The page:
Of course there'd also be a Boss Mode that can unlock after completing the games too, as that's a traditional mode in all the later Castlevania titles. This, too, can have goodies hidden within, maybe skins or bonus characters to play as. Naturally I'm sure Konami would also want some kind of bonus content that could be gated by a for-cash storefront, but ideally that would be minimal and only sport special skins (and not anything game breaking or essential to the experience).

This would give players a loving, complete package honoring two of the classic games in the series. And the exciting part is that once this was created for on character it could easily be extended to other games in the series: Trevor Belmont going through remixed, 2D versions of Castlevania III: Dracula's Curse and Castlevania: Curse of Darkness or Christopher Belmont trudging through The Castlevania Adventure and Castlevania II: Belmont's Revenge (with ReBirth elements mixed in.

What I think would be the most exciting part, though, would be the fact that all these games could be built on the same engine, once the first title was released. As long as the games were making money you could keep adding titles to the Castlevania Saga, making an collected package that continually expanded. Adding in the Adventure games would add new Pachislot games to the Casino along with adding in those adventures in under 'Vania and Classic modes. But, even cooler, you could then take those heroes and use them in each other's games. How cool would it be to play as Chris in Castlevania II, or Simon in Castlevania III, or Sonia Belmont in Castlevania: Bloodlines. There's room for this package to become a dream collection every fan (casual and hardcore) would want to play.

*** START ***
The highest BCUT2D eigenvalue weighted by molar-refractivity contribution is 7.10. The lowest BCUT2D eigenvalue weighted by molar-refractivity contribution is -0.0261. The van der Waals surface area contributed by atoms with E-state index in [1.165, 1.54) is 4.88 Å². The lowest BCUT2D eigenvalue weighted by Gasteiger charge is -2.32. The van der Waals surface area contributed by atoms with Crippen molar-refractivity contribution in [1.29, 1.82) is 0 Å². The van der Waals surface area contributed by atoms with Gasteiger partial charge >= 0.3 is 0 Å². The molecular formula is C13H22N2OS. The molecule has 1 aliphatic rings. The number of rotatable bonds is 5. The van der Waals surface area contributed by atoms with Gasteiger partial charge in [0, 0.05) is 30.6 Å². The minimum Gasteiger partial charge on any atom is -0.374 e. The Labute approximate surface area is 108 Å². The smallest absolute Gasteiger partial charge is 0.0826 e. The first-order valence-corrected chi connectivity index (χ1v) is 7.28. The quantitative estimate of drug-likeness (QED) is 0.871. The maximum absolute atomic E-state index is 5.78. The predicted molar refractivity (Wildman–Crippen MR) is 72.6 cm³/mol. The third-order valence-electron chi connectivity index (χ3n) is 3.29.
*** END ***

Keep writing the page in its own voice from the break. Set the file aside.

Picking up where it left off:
Yes, it's all a pipe dream, but it's a cool one that wouldn't be hard to craft, You'd just have to get Konami on board with doing anything with the Castlevania series, no easy task to be sure. But a loving tribute to this series is exactly what Castlevania deserves. Maybe one day...